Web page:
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• Develop a rhythmically strong fingerstyle technique.
• Explore the essential elements of Leo Kottke’s style.
• Balance melodic phrases with a steady bass line.
In this lesson we pay tribute to the inimitable Leo Kottke by exploring his sound and powerful right-hand technique. It’s important to note that Kottke’s style has continued to evolve over the years, and what might have been “signature Kottke” in the ’70s is not the same as the ’80s, ’90s, or 2000s. While preparing this étude I spent a lot of time revisiting early Kottke compositions, including “The Fisherman,” “Eggtooth,” and “Stealing.” I also spent time dissecting his arrangements of music written by others, such as Pete Seeger’s “Living in the Country,” “Eight Miles High” by The Byrds, and the hymn “In Christ There is No East or West.”
While this étude demonstrates several features of both his left- and right-hand techniques, I focused much of my attention on what Kottke himself considers one of his chief attributes, “developing an invisible home for my thumb.”
One of the most obvious features that set Kottke apart from so many other fingerstyle guitarists is his long-form, right-hand pattern. He’ll frequently play eight or more measures of music before repeating any right-hand idea. His patterns are similar from measure to measure, but rarely repeat exactly.
I’ve done the same thing here. Measures one, two, and five are similar—in fact the bass notes (played by the thumb) are exact, but the melody notes are varied and switch strings.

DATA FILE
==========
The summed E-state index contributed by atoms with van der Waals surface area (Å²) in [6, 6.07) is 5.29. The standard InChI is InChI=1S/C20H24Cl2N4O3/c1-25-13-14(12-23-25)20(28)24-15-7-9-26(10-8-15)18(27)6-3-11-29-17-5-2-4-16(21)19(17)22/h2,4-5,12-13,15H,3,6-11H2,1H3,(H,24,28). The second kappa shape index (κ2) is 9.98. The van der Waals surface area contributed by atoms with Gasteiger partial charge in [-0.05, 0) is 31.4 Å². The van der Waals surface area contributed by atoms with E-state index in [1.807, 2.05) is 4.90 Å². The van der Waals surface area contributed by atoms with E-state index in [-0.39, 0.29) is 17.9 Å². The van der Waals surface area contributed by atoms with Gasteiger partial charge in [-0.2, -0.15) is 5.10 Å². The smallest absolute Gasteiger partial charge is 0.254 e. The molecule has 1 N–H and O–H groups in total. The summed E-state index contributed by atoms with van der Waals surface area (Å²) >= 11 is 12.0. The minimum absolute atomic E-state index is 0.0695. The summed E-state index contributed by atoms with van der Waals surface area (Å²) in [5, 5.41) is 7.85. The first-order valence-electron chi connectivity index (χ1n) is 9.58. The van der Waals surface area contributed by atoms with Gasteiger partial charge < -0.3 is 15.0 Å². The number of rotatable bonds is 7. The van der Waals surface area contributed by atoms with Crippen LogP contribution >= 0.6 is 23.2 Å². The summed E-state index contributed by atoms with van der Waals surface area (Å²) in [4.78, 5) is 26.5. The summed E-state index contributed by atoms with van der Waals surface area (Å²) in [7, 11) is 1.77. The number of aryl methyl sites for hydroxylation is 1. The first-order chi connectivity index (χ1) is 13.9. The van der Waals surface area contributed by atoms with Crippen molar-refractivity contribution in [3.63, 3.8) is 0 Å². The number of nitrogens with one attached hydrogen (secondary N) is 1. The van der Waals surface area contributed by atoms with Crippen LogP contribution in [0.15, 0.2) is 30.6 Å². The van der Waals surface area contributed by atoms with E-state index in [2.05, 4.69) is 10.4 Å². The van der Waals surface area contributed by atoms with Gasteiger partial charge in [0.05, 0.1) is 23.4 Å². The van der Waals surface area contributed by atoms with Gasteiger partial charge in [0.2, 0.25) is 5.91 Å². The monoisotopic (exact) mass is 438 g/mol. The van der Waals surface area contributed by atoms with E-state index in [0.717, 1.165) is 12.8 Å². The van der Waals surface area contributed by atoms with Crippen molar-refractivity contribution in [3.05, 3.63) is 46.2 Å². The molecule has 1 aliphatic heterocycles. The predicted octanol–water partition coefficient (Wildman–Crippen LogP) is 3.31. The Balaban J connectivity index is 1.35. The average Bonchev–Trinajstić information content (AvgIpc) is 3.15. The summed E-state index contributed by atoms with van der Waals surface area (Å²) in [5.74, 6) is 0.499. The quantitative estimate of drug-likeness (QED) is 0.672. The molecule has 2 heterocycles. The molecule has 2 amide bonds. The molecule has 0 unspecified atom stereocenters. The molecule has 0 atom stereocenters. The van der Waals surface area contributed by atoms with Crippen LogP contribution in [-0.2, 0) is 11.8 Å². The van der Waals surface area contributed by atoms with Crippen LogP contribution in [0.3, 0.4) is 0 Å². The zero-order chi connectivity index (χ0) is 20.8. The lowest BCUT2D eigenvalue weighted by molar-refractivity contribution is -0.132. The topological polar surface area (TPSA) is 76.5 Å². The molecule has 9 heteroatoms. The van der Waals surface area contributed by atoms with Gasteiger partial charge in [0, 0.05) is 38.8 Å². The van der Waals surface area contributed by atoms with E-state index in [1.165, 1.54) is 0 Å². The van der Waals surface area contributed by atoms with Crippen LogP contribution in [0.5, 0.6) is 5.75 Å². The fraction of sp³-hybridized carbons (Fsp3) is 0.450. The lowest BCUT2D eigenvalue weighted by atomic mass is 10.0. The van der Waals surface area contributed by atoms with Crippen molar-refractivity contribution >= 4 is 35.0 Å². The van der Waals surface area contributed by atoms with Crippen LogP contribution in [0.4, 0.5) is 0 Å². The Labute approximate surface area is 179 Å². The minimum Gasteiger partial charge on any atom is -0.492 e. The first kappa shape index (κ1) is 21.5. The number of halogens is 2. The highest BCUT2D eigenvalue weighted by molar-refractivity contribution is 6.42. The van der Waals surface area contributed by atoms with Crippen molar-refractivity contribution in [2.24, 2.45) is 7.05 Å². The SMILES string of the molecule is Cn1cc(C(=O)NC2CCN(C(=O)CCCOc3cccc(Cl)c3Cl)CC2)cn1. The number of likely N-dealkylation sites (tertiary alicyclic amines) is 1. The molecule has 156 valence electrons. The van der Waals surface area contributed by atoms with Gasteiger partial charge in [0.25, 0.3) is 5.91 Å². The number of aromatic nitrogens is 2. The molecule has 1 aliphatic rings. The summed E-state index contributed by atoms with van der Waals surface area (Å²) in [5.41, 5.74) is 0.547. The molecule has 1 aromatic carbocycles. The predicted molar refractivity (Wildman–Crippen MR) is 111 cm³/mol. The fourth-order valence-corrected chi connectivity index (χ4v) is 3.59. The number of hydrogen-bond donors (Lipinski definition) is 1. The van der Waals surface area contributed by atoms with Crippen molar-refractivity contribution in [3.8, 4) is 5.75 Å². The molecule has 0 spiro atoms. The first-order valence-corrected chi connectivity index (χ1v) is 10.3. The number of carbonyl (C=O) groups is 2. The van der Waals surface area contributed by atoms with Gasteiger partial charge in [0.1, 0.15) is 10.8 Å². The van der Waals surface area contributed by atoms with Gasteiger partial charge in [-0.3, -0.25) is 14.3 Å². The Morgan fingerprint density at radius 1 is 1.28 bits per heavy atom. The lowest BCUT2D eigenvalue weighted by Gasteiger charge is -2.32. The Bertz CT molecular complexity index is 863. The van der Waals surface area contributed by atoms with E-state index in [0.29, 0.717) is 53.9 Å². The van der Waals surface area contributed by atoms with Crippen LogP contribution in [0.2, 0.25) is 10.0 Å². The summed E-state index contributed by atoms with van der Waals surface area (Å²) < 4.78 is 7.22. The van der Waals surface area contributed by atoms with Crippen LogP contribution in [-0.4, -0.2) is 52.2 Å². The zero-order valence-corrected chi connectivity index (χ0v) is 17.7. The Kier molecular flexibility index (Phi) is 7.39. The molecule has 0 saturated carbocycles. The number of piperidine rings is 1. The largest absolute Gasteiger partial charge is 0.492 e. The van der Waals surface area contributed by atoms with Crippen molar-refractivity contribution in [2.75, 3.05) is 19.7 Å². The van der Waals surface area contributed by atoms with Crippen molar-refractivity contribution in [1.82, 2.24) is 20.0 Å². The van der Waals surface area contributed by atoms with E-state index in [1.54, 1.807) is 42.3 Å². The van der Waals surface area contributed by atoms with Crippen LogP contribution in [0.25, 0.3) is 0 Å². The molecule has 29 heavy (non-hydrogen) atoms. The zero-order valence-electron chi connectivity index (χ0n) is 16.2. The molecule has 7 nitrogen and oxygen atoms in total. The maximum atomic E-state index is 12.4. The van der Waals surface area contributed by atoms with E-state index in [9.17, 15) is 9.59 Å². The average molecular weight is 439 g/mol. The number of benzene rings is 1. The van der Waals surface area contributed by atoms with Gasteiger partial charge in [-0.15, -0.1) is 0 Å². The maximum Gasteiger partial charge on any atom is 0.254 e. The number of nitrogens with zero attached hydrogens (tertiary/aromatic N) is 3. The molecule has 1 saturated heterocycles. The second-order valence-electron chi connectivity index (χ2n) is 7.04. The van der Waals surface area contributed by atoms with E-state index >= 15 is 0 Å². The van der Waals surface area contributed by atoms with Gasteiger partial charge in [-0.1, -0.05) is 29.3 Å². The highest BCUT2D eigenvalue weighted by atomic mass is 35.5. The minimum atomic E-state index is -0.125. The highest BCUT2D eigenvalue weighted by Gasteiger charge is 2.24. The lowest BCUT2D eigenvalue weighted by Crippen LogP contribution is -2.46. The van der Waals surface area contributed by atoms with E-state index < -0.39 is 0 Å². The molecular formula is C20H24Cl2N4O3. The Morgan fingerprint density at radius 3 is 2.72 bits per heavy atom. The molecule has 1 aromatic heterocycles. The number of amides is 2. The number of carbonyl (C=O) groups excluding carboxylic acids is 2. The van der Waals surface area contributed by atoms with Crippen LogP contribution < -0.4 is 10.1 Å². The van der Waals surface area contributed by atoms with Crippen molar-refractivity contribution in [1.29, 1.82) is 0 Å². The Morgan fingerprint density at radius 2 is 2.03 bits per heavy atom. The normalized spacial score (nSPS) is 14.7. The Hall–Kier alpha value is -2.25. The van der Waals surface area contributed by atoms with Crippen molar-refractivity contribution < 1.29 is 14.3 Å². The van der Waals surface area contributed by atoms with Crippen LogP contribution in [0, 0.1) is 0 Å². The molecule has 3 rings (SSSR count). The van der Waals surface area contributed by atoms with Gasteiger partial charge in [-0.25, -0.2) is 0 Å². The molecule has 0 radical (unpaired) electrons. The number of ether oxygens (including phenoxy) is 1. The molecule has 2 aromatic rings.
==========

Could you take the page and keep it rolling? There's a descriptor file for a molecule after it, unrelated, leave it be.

The walk into the F chord in measure three is a common “Kottke-ism” that leaves the leading tone (E) on the downbeat and the root on the and of beat 1. Very cool! He does this in “The Fisherman,” “Stealing,” and several other songs. Measure eight contains a variation on this idea with the A note leading into a C chord.
Measures five and six are noteworthy for the fact that no note is attacked on the and of beat 4. This is another familiar Kottke trait, where he gives the previous melody note room to breathe without cluttering the piece with extraneous inner harmony. As I mentioned, Kottke’s plucking patterns are usually very similar from one section to another. In the second eight measures he explores variations of the first eight while seamlessly, yet unexpectedly, leading us into Em.
Interestingly, the bass completely avoids the downbeat in measure 17 and the melody propels everything forward. Two repetitive, static bass notes immediately follow this. The next two measures deliver a brief respite from the previous melodic movement by lingering on an Fmaj9, emphasizing the low notes.
The single-note run in measure 24 isn’t an uncommon Kottke trait, but when such a line appears it’s usually for a brief one-measure run or designed to segue into a different section of the song. And that’s what’s happening here: The run takes us back to the beginning of the piece.
Finally, the coda is classic Kottke (though admittedly simplified for our purposes). Kottke is fond of ending many a tune by ascending the fretboard with a variety of chord inversions, concluding on the I, voiced with the root on top.
One aspect that really sets Kottke’s playing apart from so many other fingerstyle guitarists is his powerfully rhythmic right hand and how he uses it to compose such accented, syncopated, and—ironically—non-guitaristic music.
This étude represents only a very small percentage of Kottke’s signature licks. I highly recommend listening to a broad range of his recordings. This list includes the essential powerhouse 6- and 12- String Guitar (1969), the highly polished Great Big Boy (1991), and especially the two classic live recordings done more than 20 years apart: 1973’s My Feet are Smiling and 1995’s Live. Be sure to pick your jaw up off to floor when you’re done.